Putin Appoints Mr. Trampoline Man to Head Roscosmos

Deputy Prime Minister Dmitry Rogozin. (Credit: A. Savin)

Well, it’s official.

Dmitry Rogozin, who presided over a sharp decline in Russia’s space program for seven years as deputy prime minister, has been named as head state corporation Roscomos.

Putin said Rogozin knows the industry and would strengthen the space company’s leadership. The Russian president also said the new Roscosmos head would have the opportunity to implement a number of good ideas and reforms.

Others, however, see potential trouble ahead.

“Everything he says is silly from a technical point of view,” independent space expert Vadim Lukashevich told AFP.

Lukashevich said Rogozin, 54, was an outsider and lacked the necessary education and expertise to head the space agency.

“He is the head of the industry’s burial party.”

Another independent space expert, Vitaly Yegorov, said he was concerned about the prospects for international cooperation.

Space exploration is one of the few areas where cooperation between Russia and the United States has not been wrecked by tensions over Ukraine, Syria and elsewhere.

Putin appointed Rogozin to oversee the space program in 2011 amid a series of launch failures. (He also oversaw the defense sector.) The failures continued throughout his tenure as the number of Russian launches declined in the face of competition from SpaceX.

In 2014, the United States placed Rogozin under sanctions as a result of the Russian invasion of Ukraine and annexation of Crimea. In response, he suggested American astronauts reach the International Space Station using a trampoline instead of Soyuz Russian spacecraft.

  • Michael Halpern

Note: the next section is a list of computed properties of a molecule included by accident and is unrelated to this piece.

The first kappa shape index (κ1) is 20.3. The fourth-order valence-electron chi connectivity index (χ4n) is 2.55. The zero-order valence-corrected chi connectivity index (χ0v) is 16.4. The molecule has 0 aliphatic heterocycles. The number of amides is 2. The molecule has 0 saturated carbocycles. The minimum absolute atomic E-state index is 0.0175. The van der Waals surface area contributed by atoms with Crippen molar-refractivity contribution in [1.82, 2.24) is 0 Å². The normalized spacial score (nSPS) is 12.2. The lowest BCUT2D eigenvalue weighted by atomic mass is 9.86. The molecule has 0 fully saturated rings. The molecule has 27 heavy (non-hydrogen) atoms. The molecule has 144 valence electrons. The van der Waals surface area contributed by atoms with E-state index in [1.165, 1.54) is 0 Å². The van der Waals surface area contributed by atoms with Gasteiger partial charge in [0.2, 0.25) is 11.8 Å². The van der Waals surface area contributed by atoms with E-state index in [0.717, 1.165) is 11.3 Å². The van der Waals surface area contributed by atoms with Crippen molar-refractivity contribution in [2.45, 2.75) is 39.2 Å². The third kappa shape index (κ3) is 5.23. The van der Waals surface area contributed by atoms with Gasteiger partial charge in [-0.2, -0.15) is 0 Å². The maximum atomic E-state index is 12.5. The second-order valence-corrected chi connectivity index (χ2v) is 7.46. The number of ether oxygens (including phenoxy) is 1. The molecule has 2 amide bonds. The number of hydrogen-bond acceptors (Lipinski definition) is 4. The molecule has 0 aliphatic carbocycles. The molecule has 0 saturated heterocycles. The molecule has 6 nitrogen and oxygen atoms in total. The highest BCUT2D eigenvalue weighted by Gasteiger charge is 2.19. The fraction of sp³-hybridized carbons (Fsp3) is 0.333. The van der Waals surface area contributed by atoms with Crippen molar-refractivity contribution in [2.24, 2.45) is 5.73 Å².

well I don’t think Russia’s space industry will be bouncing back any time soon

  • Douglas Messier

    The reporting out of Russia on space is fragmentary and lacking in depth. Very closed program. The opposite of the US.

    Did Rogozin make things better, worse or did he just kept the program from sliding further in the abyss?

    I don’t see how consolidating everything under a govt corp makes them more competitive. And I don’t know how an industry functions with about 20 out of every 100 rubles siphoned off. There’s always fraud and waste wherever you go, but that level is very high in a budget that isn’t that big to begin with.

  • Michael Halpern

    I was making a trampoline joke..

  • Douglas Messier

    Oh frak! Sorry….Oh man totally missed that….

  • duheagle

    Generally speaking, when you poke the Russians their reflexive response is to centralize power and control. SpaceX has been poking the Russians with increasing vigor for several years now.

    Rogozin’s new job is, in some ways, a demotion as he was previously a Deputy Prime Minister and now he’s not. But he retains control of Roscosmos and also keeps some of the defense portfolio including tactical and anti-aircraft missiles.

    From the U.S. perspective, we should sincerely hope he manages to do for tactical and anti-aircraft missiles what he has already accomplished for the Russian “civilian” space program – spread the rot. Pity he wasn’t given the strategic rocket portfolio as well.

    The fact that this notorious loser is still in a senior position – albeit a somewhat diminished one with a less grandiose title – illustrates that the Putin administration in Russia is now facing the same basic problem also staring the U.S. Democratic Party squarely in the eye – lack of a “bench.”

  • Lee

    Don’t forget, this is the guy who’s favorite answer when asked why the Russian space program is having problems is:

    “Russia is a poor country, surrounded by enemies”

    Uh, ok.

  • 76 er

    So Igor Komarov, the previous Roscosmos chief gets the sack. Maybe he wasn’t sycophantic enough?

  • Terry Stetler

    Roscosmos: where old Soviet careers go to die.

  • duheagle

    Russia is a poor country. And it is surrounded by enemies. And every one of those enemies is one that Russia has made for itself. Karma’s a bitch.